You can refine your search to your favorite website by using a simple operator (: ). For example, you want to find android app on devilshouts.com, just type android app site:devilshouts.com.
Google does a wonderful job of finding out what you truly need, but the more specific you are the better your results be.
For example, typing a phrase within quotation marks- “like this” searches for that specific phrase. Adding a dash (-) before the term excludes that word ( Noodles recipe-onions) and using OR gives Google a choice, for example, Worldwide Developers Conference location 2013 or 2014.
Need to know the exact meaning of a word? Simply head to Google and use the “define:” operator. For example, define:ridiculous gives you the dictionary definition of ridiculous and synonyms of it.
You are aware that Google performs onscreen calculations, but did you know that it can also convert units and currencies. Converts dollars to rupees, converts units of measurements such as distance, weight and temperature.
Google lets you filter your search results by time such as the past day, hour or week. But if you want to be a little more specific- like in the past 15 minutes- you can do so with a URL hack. Just type &tbs=qdr: at the end of the URL, along with the time you want to serach. For example, adding &tbs=qdr:n10 to your URL will search within the past 10 minutes.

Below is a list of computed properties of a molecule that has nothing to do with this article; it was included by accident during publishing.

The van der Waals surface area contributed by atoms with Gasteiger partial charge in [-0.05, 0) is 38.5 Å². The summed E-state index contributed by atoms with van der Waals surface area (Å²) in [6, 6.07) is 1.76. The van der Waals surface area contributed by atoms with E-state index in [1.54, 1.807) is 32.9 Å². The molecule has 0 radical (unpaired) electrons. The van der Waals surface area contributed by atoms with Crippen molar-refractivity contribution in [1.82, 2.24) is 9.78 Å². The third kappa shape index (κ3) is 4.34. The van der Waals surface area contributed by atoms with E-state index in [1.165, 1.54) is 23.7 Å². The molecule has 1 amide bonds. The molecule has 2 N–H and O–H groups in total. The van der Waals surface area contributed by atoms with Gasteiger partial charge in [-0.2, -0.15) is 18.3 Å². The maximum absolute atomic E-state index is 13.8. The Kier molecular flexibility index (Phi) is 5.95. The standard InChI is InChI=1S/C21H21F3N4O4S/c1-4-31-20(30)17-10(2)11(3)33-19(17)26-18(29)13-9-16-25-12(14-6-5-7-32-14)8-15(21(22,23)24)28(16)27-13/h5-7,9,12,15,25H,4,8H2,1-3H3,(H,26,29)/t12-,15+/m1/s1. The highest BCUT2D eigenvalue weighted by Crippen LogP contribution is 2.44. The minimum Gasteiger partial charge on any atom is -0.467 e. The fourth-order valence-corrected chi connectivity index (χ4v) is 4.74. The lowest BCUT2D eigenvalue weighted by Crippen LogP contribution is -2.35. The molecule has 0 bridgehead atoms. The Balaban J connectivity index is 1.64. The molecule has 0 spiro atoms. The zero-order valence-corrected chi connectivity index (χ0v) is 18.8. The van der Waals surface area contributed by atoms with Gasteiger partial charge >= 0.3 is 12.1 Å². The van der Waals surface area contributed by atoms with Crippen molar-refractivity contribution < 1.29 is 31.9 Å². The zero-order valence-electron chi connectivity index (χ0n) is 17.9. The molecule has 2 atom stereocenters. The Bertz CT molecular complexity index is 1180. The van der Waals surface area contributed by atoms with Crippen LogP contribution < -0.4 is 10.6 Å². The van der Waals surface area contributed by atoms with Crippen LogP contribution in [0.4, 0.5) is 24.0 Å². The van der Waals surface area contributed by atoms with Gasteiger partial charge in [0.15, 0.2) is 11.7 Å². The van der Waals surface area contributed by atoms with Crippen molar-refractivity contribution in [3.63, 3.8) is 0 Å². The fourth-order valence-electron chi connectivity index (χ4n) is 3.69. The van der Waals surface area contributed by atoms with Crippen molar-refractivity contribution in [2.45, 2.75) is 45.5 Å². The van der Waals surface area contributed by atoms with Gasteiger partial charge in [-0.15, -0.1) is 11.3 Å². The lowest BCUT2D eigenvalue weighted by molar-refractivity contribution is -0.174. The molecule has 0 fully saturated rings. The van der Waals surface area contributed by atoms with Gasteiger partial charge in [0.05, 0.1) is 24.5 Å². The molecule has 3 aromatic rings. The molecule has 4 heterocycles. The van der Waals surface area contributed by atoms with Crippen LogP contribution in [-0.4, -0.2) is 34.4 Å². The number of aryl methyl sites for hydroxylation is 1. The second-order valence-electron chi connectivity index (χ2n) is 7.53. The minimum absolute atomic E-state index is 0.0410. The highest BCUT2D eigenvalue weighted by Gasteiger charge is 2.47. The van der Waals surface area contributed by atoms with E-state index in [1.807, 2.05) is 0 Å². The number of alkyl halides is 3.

Google helps you in finding an answer to your question. Use the *, which can represent either a wildcard character or an entire word, to tell the search engine that you want it to locate or find the missing information.
For example, Einstein invented the * will give you a list of inventions from which you can choose.
If you’re using Chrome, Android or the Google iOS app, you can use voice search. Hit the microphone icon and tell Google what you’re searching for.
Google can extract information from your local area or a specific region as easily as it scans the entire web. For example, add your postal code at the end of your search term and Google will narrow its results accordingly. Type ‘movies,’ ‘restaurants,’ ‘shoe repair,’ ‘taxis,’ or any other service or business, for instance, and you’ll quickly bring up a list of places or services in your locality.
Looking for a PDF type file in the search results? Just type filetype:pdf or filetype:ppt and you will get a list of only PDF or PowerPoint files.
Be sure not use a space after the colon, and the file type limlimter should be used at the end of your search term.
Example: ‘camera manual filetype:pdf.’
“Eco-friendly cars 2012..2014” will only show the articles that lists the cars from 2012 to 2014, while “dell laptop $300..$600” will only lists cameras within that price range.